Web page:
Citizen Science

Citizen science entails recording and summarizing the observations made by amateur naturalists. Having many “eyes and ears” studying nature helps advance our understanding of species trends over time. For example, the best information available on long-term changes in bird populations comes from the Breeding Bird Survey, which is entirely based on the contribution of amateur birders. Taking part in citizen science programs is also a great way to get out and experience nature. Get involved!

A list of citizen science programs is available in the Promoting Citizen Science in Alberta report. Here are some of the most popular programs in Alberta:

Since 1976, Nature Alberta has promoted the annual May Species Count. This program includes counts of flowering plants, birds, and sometimes mammals. Summaries of the data for each year can be found in the May Species Count Archive. All of our bird data is shared with Bird Studies Canada, where it is available for download on their Nature Counts website.

By reporting when certain plants bloom and leaf out in spring, Albertans contribute vital information for climate change studies. The speed of spring plant development is controlled mainly by temperature, and there is evidence that warming winter and spring temperatures are already resulting in earlier appearances of flowers. Join us in tracking spring timing at Alberta Plantwatch!

The North American Breeding Bird Survey is designed to collect long-term data on the population status and trends of breeding birds throughout North America. The survey has been running in Alberta since 1968, when it started with four routes. Today 85 to 90 routes are visited by volunteers every year.

NatureLynx is a social media platform established by the Alberta Biodiversity Monitoring Institute (ABMI). Users download a phone app and use it to identify local species, learn about biodiversity hotspots, and connect with other naturalists. The initiative encourages users to network and mobilize their efforts, both socially and to contribute to the scientific understanding of Alberta’s ecosystems.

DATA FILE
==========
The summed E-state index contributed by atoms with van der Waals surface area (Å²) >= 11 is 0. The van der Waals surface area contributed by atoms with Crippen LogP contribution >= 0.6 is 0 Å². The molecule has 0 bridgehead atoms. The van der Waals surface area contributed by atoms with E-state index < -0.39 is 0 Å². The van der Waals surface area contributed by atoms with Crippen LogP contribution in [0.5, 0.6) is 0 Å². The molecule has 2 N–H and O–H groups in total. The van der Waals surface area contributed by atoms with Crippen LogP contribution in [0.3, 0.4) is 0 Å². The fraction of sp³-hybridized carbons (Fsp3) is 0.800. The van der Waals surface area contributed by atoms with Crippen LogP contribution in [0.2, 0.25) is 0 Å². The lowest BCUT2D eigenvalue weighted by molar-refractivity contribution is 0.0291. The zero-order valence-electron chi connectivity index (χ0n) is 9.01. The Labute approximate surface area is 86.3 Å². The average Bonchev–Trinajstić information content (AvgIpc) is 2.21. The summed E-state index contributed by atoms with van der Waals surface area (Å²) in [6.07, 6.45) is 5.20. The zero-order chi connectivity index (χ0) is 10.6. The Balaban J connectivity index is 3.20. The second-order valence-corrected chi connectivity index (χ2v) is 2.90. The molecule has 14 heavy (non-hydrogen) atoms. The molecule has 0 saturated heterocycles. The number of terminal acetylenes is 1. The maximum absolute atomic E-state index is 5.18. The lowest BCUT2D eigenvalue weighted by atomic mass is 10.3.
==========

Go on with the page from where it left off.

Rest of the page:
The Winter LakeKeepers program is a citizen science program run by the Alberta Lake Management Society. This program equips and enables citizen scientists to independently monitor lakes or reservoirs for parameters important to ecological health while ice fishing. Contact the Alberta Lake Management Society to learn how you can get started monitoring your favourite lake under the ice. Data from Winter LakeKeepers is stored on DataStream.

The Summer LakeKeepers program is a citizen science program run by the Alberta Lake Management Society. Summer LakeKeepers allows volunteers to independently monitor lakes or reservoirs for parameters important to ecological health. Training manuals and monitoring equipment are sent to LakeKeepers to collect monthly data from their lake or reservoir. Data from Summer LakeKeepers is stored on DataStream.

LakeWatch is a volunteer-based water quality monitoring program offered to Albertans who are interested in collecting information about their local lake or reservoir. For more than 25 years, Alberta Lake Management Society technicians have assisted volunteers to test their lakes four times during the summer, collecting important data such as water temperature, clarity, a suite of water chemistry parameters, and invasive species. Once all of the data is collected we produce a LakeWatch Report for the lake which summarizes the data in an easy-to-understand manner. LakeWatch Reports can be used to educate lake users and guide water restoration and management efforts. If you are interested in having your lake monitored as part of the LakeWatch program, please contact info@alms.ca

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